Tuesday, March 20, 2007

The British are coming on Idol

Kind of an odd show tonight on American Idol. It was a pretty entertaining show, and yet I didn't find any of the performances particularly stand-out or memorable (at least for the singing.) I feel like the favorites, after improving for a couple weeks, seem to have stagnated at a good but not great level. Meanwhile, some of the members of the lower tiers have raised their games slightly--so a lot of people are blending together and no one is really standing out in my mind. But we've still got ten weeks to go.

Hopefully, most of them won't include Sanjaya, and the Sanjaya talk this week reached incredibly epic proportions. A Website called votefortheworst.com has been getting a lot of publicity for keeping Sanjaya in the competition, but Lisa de Moraes of the Washington Post did a brilliant debunking of their alleged power last week on her blog. First of all, she noted that the Vote for the Worst guys--who encourage people to vote for the worst singer, of course--weren't even promoting Sanjaya until last week. They were actually encouraging people to vote for Sundance and Antonella, except they were both eliminated--making you wonder how much power Vote for the Wors really has. In fact, no one they've actually promoted over the past few years, de Moraes pointed out, has ever come close to winning the show. But they claim that if someone bad sticks around for an extra week or two longer than they should, Vote for the Worst has succeeded. Yeah, whatever. What does this mean? Probably that Sanjaya will stay around for a couple more weeks but be eliminated before we get down to the final six or seven. And for the sake of the young woman who has started a hunger strike until Sanjaya is eliminated, I certainly hope so. "Starvation for Sanjaya" is a Website (www.myspace.com/starvationforsanjaya) in which you can watch a video and read the blog of someone who isn't eating until Sanjaya is off the show. She's on day three, and she says she's already having trouble, so she's really hoping he goes this week. Apparently, she's serious. I wish I had a joke here, but the Website is funnier than anything I could come up with. On to the show.

So our theme was "British Invasion," which turned out to be kind of odd. Both Peter Noone, and especially Lulu, were pretty solid guest coaches, or whatever you call them, with occasional good insights for the contestants, but when you think of "British Invasion" do you think of Shirley Bassey? I don't, and yet we got two of her songs. Yes, we did get a Stones song and something from the Kinks, but some of the other choices mystified me. Why didn't anyone sing the Lulu classic "To Sir With Love"? Were they saving that for Lulu to sing on the results show or something? Because it would have been a pretty good song choice for someone--nice melody, can show off the strength of your voice some...oh, well.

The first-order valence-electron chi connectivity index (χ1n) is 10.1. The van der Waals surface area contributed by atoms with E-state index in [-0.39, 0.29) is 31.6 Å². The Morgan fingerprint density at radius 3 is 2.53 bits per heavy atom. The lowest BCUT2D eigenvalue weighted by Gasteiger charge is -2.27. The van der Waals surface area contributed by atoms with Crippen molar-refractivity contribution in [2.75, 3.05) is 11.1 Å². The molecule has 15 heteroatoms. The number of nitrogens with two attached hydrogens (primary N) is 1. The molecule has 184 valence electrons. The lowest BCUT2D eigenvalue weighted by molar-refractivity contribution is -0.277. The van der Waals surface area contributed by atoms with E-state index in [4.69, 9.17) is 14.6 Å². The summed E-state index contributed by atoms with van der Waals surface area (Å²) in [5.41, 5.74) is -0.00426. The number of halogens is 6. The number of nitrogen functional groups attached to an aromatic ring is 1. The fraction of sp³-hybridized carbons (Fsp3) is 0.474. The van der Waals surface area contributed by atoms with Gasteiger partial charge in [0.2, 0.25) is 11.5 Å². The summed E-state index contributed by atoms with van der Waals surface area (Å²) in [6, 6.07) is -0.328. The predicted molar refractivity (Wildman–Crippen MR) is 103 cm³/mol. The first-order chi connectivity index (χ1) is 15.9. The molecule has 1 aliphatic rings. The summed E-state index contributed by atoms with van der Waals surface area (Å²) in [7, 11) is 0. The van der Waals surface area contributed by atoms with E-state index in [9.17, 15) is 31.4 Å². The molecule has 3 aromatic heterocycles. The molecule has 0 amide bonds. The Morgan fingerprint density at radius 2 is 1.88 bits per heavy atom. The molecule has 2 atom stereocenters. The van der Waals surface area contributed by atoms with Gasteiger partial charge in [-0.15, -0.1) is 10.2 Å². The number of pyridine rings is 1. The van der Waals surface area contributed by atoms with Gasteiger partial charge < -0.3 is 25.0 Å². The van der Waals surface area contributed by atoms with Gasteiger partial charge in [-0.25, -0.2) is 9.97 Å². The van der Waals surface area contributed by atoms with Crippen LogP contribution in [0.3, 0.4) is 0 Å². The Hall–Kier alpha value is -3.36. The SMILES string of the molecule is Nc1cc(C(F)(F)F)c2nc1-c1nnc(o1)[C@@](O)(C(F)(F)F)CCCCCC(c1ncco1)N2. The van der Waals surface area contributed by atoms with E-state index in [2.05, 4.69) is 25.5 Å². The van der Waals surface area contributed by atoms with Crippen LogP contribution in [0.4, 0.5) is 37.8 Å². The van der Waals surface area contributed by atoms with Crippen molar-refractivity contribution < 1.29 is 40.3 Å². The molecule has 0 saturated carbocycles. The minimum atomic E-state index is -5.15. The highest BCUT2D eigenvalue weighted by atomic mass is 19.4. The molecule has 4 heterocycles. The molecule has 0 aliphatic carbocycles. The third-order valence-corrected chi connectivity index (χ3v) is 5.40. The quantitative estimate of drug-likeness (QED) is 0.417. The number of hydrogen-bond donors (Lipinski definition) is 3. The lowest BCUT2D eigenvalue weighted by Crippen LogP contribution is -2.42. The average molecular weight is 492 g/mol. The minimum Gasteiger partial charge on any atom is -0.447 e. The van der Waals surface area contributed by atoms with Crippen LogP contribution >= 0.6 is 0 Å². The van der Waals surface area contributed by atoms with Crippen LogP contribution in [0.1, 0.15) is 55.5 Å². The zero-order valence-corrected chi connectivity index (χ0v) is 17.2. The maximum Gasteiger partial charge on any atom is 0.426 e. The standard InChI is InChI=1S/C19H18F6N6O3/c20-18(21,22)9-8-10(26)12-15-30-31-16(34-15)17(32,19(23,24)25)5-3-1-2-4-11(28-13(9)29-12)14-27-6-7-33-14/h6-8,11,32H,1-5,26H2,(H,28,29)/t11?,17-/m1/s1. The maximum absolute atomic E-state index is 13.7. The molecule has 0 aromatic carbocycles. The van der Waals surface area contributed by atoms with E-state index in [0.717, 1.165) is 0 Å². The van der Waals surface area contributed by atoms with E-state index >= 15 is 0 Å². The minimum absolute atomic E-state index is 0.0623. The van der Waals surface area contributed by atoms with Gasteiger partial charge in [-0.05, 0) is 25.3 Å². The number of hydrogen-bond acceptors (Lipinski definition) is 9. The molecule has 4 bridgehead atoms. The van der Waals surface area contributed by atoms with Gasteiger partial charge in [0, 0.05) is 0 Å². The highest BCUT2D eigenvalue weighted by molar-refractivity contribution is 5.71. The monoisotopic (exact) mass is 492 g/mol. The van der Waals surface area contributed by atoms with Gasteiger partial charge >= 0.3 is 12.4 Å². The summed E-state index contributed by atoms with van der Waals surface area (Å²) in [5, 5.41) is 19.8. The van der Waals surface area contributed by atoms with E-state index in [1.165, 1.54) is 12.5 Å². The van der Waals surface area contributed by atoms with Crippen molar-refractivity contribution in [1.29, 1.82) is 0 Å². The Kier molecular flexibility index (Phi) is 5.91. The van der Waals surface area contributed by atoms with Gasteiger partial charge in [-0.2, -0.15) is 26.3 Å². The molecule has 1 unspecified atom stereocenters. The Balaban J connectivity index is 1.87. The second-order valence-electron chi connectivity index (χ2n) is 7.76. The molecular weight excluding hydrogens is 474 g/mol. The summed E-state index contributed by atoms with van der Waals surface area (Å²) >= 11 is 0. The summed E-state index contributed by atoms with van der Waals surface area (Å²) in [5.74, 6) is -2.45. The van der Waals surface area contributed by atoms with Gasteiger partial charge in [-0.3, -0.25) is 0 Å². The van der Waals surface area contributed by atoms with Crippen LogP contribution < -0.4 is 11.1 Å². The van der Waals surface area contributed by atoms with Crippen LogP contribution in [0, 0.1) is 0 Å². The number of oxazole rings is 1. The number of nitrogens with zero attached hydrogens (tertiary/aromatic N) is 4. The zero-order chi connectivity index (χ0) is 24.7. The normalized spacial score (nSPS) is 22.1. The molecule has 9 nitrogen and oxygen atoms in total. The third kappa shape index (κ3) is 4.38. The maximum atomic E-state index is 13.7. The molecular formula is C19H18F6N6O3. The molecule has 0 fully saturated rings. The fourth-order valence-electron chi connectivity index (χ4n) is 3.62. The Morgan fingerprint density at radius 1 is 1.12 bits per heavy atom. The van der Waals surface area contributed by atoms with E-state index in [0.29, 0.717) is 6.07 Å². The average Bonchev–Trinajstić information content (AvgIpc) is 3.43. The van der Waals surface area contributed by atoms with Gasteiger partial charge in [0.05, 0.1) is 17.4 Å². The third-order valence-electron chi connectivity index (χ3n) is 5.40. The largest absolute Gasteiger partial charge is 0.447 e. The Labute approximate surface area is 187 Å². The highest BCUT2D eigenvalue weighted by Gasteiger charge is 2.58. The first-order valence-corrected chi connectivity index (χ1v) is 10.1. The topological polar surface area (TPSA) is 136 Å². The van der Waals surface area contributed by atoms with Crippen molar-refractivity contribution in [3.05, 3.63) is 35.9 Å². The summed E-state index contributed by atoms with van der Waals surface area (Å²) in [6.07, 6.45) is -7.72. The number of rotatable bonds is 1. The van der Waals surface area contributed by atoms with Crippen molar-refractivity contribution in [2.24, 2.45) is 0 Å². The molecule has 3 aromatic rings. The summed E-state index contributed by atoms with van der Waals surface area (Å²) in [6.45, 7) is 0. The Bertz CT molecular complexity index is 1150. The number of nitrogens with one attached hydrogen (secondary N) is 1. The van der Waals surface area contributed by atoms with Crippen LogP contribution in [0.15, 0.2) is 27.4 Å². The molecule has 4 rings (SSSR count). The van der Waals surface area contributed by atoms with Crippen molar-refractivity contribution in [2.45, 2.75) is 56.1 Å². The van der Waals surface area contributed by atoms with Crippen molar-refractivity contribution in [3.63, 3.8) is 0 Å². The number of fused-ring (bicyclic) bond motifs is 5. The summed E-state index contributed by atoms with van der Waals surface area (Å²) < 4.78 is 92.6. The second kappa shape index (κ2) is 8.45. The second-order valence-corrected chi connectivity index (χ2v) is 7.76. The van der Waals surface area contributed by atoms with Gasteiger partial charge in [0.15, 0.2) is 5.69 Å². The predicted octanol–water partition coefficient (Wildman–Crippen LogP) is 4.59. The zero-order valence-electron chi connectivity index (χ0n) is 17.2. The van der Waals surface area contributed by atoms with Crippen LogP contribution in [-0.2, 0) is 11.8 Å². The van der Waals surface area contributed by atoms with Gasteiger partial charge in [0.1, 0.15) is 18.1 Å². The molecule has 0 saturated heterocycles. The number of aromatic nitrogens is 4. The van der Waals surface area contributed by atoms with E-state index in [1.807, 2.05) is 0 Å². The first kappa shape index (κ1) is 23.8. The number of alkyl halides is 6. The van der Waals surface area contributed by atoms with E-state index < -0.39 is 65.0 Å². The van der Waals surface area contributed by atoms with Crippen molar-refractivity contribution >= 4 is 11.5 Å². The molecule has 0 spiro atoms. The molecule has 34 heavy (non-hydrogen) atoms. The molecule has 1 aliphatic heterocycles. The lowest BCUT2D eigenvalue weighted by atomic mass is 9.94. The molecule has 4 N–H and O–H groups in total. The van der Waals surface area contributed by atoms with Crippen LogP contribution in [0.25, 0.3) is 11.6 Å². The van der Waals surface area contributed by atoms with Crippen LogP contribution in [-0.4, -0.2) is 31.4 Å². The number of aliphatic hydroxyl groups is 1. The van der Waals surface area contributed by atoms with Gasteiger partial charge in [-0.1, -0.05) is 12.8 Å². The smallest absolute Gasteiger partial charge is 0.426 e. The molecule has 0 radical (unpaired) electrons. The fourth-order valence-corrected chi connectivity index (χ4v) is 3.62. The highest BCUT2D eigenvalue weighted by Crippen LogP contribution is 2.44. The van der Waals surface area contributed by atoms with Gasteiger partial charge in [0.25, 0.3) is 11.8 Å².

So we start off the night with Paula talking about how the singers should envision Simon naked and Simon asking if that's what she thinks about--himself not dressed. A little disturbing, but a step up from the bordering on homophobic banter of last week, I suppose. Then Peter Noone said that if the singers show the enthusiasm of the Beatles at Shea Stadium, "no matter what happens, people will remember them. I'm sorry, but there's no way Phil Stacey will ever remind me of the Beatles in 1965. (Side note: My aunt actually attended the famous Beatles concert at Shea Stadium. She said that in the 45 minutes the Beatles were on stage, she didn't hear a single note--everyone was screaming too loud.)

Haley Scarnato ("Tell Him")--I had no idea this was a "British Invasion" song--I'm most familiar with it from Ally McBeal, when Ally would often hear a slowed-down version of this song in her head (Where have you gone, Vonda Shepherd? David Kelley couldn't get you a job on Boston Legal or something?) Anyway, it seems Haley has decided that she should use what she's got if she wants to stick around, and she executed her strategy to perfection tonight. Short shorts, high heels, a lot of shaking of her bottom--honestly, I barely looked at her face during her performance. I'm reminded of a comment Jon Stewart made while hosting an awards show after Shania Twain danced around for a few minutes while performing--"Did she sing?" But of course, Simon was able to sum it up best with the comment "I think people will be talking about a lot more than your singing tonight." By the way, the singing was OK, if a little bland, but it certainly was her best and most spirited outing of the competition. And even though she went first, I still remember it almost four hours later (OK, I did run the DVR back and watch it again when the show was over, but still...)